Edible, wild fungi of South Australia post #9 Yellow Field Cap (Bulbitius titubans)
Hi everybody! Here's the ninth in this early season ID guide for South Australian edible mushrooms. This one is about that easy to find, easy to identify Yellow Field Cap.
Yellow Field Cap (Bulbitius titubans)
Phylum: Basidiomycota. Class: Agaricomycetes. Order: Agaricales. Family: Bolbitiaceae
Yellow Field Caps (Bulbitius titubans) are listed here for interest only. They are edible but are so tiny, watery and tasteless that they’re only really suitable as a famine food. It takes a good many to make a handful and when they are cooked, they shrink to almost nothing. They are, however easily found, easy to identify and usually occur in numbers in the cooler weather.
That being said, I find the appearance of these little yellow mushrooms to be a joy. They are so bright when young but shrivel and fade to a dull, wrinkly grey when they age, often after mere hours. They remind me of the transience of things – you can see them bright and yellow at the start of a walk but see no trace of them when you return.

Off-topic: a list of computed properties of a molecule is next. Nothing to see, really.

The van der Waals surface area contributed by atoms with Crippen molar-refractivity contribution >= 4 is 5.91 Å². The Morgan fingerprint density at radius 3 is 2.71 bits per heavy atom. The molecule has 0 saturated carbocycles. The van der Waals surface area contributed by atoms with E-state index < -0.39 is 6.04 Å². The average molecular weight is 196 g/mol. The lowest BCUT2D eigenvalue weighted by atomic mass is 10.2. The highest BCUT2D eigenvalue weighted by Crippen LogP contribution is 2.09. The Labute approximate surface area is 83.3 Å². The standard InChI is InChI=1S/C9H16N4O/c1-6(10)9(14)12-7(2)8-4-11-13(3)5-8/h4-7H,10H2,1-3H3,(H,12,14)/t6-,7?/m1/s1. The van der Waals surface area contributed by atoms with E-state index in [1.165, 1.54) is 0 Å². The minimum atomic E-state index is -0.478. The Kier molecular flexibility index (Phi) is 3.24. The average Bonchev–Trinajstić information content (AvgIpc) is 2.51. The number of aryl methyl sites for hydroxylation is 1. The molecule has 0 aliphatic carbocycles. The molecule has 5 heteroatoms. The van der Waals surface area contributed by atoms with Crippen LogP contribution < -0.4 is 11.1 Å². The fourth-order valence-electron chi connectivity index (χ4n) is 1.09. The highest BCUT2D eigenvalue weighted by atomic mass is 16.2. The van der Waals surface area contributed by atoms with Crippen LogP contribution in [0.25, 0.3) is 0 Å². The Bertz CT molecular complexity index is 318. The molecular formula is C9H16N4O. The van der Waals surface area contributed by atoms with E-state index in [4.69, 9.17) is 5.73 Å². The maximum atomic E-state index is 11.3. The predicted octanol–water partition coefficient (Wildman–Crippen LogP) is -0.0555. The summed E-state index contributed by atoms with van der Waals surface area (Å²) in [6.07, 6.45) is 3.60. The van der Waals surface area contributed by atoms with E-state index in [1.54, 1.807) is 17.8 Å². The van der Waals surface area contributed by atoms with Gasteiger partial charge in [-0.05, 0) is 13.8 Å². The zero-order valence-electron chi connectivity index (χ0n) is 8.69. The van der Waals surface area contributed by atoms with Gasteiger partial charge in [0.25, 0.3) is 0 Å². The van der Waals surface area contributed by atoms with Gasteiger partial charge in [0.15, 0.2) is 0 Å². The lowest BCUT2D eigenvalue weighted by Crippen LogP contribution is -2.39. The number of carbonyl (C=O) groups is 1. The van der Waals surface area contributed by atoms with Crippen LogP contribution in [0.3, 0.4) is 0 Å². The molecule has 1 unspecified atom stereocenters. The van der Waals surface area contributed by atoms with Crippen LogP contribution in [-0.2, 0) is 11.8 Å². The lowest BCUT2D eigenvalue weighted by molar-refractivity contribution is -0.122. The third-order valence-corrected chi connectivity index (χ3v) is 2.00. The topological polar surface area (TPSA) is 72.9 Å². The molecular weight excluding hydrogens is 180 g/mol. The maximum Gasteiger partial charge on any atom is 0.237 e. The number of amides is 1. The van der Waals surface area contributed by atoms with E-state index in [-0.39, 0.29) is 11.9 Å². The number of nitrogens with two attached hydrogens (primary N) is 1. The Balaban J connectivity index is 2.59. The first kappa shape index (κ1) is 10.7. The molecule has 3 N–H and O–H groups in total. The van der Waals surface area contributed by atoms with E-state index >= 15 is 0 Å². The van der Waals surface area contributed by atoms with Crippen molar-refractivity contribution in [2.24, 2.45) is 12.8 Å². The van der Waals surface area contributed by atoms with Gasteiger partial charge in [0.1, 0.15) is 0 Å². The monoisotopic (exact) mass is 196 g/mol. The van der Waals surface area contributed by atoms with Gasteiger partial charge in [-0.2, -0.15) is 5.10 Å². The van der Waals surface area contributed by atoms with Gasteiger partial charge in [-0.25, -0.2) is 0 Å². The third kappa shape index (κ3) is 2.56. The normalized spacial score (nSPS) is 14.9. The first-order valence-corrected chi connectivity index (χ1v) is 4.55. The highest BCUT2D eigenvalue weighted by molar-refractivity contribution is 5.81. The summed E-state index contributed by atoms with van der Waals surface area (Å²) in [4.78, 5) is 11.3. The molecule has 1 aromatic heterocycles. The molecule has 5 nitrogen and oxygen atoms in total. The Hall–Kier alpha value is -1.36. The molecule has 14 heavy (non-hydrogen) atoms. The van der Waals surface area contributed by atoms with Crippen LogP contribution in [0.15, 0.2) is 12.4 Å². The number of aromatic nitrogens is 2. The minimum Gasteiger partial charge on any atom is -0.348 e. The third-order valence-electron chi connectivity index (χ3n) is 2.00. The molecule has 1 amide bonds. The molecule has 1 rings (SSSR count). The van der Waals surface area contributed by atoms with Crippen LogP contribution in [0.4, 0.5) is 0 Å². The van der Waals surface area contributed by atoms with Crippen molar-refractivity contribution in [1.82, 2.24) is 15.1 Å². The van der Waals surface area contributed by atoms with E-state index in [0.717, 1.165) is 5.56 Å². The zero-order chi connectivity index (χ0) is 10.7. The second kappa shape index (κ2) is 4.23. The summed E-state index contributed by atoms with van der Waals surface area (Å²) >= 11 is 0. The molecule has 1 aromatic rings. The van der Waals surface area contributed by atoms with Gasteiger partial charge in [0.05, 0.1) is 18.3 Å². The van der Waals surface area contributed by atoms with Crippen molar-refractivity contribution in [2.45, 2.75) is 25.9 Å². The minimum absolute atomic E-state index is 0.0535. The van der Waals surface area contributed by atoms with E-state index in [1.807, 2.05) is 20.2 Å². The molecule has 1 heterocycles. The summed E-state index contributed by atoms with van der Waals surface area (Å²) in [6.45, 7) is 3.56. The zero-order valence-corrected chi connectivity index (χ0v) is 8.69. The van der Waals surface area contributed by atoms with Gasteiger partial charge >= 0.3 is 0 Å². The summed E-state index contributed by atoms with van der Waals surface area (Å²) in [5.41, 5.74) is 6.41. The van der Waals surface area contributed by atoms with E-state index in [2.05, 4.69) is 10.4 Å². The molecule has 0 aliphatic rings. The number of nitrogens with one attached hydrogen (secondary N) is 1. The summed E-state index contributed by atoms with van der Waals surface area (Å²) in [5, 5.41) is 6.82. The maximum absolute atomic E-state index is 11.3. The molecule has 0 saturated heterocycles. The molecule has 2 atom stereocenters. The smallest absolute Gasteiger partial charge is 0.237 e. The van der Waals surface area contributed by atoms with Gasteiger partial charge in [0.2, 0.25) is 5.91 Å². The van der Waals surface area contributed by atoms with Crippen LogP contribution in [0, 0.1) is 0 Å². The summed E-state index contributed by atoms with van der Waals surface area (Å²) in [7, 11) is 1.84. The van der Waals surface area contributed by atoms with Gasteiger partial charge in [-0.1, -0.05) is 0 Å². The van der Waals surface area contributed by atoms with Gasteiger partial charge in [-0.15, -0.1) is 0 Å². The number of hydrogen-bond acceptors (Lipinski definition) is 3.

Yellow Fieldcaps grow in grass and hay and are commonly found on ovals and in parks near Gawler. They can be found all day, even in full Sun.
Identifying Yellow Field Caps – a summary:
If you’re on a grassed area and find something that you think could be a Yellow Field Cap , look for these details –
- Young caps are yellow and moist/slimy, almost egg shaped and open up as they mature.
- Old caps turn grey and shrivel, often within a few hours.
- Striations are visible on the caps as they open up and before they start to shrivel
- Gills are pale yellow when young and become a cinnamon colour as they age.
- Stem is fragile and hollow, it is yellow tinted white and is slightly patchy/granular towards the top
- Stem can grow very long
- Spores are a rusty brown/cinnamon colour